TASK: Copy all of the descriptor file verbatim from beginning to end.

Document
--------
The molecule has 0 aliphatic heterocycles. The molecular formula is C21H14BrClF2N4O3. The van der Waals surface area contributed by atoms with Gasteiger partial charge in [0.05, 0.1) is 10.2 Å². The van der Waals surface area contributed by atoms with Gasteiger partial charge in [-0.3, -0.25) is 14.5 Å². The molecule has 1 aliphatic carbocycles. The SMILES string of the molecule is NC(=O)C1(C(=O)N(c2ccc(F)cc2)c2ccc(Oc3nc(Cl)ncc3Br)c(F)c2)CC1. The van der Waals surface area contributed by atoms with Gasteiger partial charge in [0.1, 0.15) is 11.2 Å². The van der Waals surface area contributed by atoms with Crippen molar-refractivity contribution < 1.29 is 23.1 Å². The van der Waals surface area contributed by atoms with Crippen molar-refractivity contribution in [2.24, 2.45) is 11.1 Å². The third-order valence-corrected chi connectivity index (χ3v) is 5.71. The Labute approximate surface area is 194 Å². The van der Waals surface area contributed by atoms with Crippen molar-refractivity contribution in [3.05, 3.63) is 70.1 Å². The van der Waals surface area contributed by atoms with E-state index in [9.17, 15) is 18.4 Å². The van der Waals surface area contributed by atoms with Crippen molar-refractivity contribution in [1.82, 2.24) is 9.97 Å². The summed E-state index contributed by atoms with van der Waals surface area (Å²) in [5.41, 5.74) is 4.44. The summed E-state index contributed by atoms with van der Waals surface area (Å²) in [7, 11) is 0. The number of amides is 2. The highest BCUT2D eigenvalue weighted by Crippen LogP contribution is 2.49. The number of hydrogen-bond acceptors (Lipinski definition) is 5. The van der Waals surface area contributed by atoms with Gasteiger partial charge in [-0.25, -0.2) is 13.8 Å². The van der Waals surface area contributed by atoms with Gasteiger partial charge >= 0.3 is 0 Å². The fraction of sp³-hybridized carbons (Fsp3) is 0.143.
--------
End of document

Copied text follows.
The molecule has 0 aliphatic heterocycles. The molecular formula is C21H14BrClF2N4O3. The van der Waals surface area contributed by atoms with Gasteiger partial charge in [0.05, 0.1) is 10.2 Å². The van der Waals surface area contributed by atoms with Gasteiger partial charge in [-0.3, -0.25) is 14.5 Å². The molecule has 1 aliphatic carbocycles. The SMILES string of the molecule is NC(=O)C1(C(=O)N(c2ccc(F)cc2)c2ccc(Oc3nc(Cl)ncc3Br)c(F)c2)CC1. The van der Waals surface area contributed by atoms with Gasteiger partial charge in [0.1, 0.15) is 11.2 Å². The van der Waals surface area contributed by atoms with Crippen molar-refractivity contribution < 1.29 is 23.1 Å². The van der Waals surface area contributed by atoms with Crippen molar-refractivity contribution in [2.24, 2.45) is 11.1 Å². The third-order valence-corrected chi connectivity index (χ3v) is 5.71. The Labute approximate surface area is 194 Å². The van der Waals surface area contributed by atoms with Crippen molar-refractivity contribution in [3.05, 3.63) is 70.1 Å². The van der Waals surface area contributed by atoms with E-state index in [9.17, 15) is 18.4 Å². The van der Waals surface area contributed by atoms with Crippen molar-refractivity contribution in [1.82, 2.24) is 9.97 Å². The summed E-state index contributed by atoms with van der Waals surface area (Å²) in [5.41, 5.74) is 4.44. The summed E-state index contributed by atoms with van der Waals surface area (Å²) in [7, 11) is 0. The number of amides is 2. The highest BCUT2D eigenvalue weighted by Crippen LogP contribution is 2.49. The number of hydrogen-bond acceptors (Lipinski definition) is 5. The van der Waals surface area contributed by atoms with Gasteiger partial charge in [-0.25, -0.2) is 13.8 Å². The van der Waals surface area contributed by atoms with Gasteiger partial charge >= 0.3 is 0 Å². The fraction of sp³-hybridized carbons (Fsp3) is 0.143.